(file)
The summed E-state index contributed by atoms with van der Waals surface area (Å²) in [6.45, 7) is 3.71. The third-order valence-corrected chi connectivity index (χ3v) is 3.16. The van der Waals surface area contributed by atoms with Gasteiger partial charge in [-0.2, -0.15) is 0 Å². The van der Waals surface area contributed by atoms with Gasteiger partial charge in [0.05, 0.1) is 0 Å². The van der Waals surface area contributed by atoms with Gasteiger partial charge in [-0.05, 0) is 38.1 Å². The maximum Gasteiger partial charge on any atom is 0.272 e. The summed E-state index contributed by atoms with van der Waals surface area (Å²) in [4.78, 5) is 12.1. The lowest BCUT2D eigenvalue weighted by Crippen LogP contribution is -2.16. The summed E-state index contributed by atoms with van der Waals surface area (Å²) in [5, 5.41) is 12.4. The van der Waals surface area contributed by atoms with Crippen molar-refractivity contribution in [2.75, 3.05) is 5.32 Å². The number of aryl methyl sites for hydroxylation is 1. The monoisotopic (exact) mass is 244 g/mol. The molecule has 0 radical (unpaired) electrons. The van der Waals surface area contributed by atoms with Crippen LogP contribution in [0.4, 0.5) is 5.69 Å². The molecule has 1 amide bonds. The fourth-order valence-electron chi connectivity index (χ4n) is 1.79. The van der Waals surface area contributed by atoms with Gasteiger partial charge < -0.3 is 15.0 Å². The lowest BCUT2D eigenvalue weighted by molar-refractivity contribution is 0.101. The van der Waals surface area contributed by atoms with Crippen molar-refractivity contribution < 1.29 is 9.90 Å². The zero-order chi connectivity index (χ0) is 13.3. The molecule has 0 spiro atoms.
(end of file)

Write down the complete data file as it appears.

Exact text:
The summed E-state index contributed by atoms with van der Waals surface area (Å²) in [6.45, 7) is 3.71. The third-order valence-corrected chi connectivity index (χ3v) is 3.16. The van der Waals surface area contributed by atoms with Gasteiger partial charge in [-0.2, -0.15) is 0 Å². The van der Waals surface area contributed by atoms with Gasteiger partial charge in [0.05, 0.1) is 0 Å². The van der Waals surface area contributed by atoms with Gasteiger partial charge in [-0.05, 0) is 38.1 Å². The maximum Gasteiger partial charge on any atom is 0.272 e. The summed E-state index contributed by atoms with van der Waals surface area (Å²) in [4.78, 5) is 12.1. The lowest BCUT2D eigenvalue weighted by Crippen LogP contribution is -2.16. The summed E-state index contributed by atoms with van der Waals surface area (Å²) in [5, 5.41) is 12.4. The van der Waals surface area contributed by atoms with Crippen molar-refractivity contribution in [2.75, 3.05) is 5.32 Å². The number of aryl methyl sites for hydroxylation is 1. The monoisotopic (exact) mass is 244 g/mol. The molecule has 0 radical (unpaired) electrons. The van der Waals surface area contributed by atoms with Crippen LogP contribution in [0.4, 0.5) is 5.69 Å². The molecule has 1 amide bonds. The fourth-order valence-electron chi connectivity index (χ4n) is 1.79. The van der Waals surface area contributed by atoms with Gasteiger partial charge < -0.3 is 15.0 Å². The lowest BCUT2D eigenvalue weighted by molar-refractivity contribution is 0.101. The van der Waals surface area contributed by atoms with Crippen molar-refractivity contribution < 1.29 is 9.90 Å². The zero-order chi connectivity index (χ0) is 13.3. The molecule has 0 spiro atoms.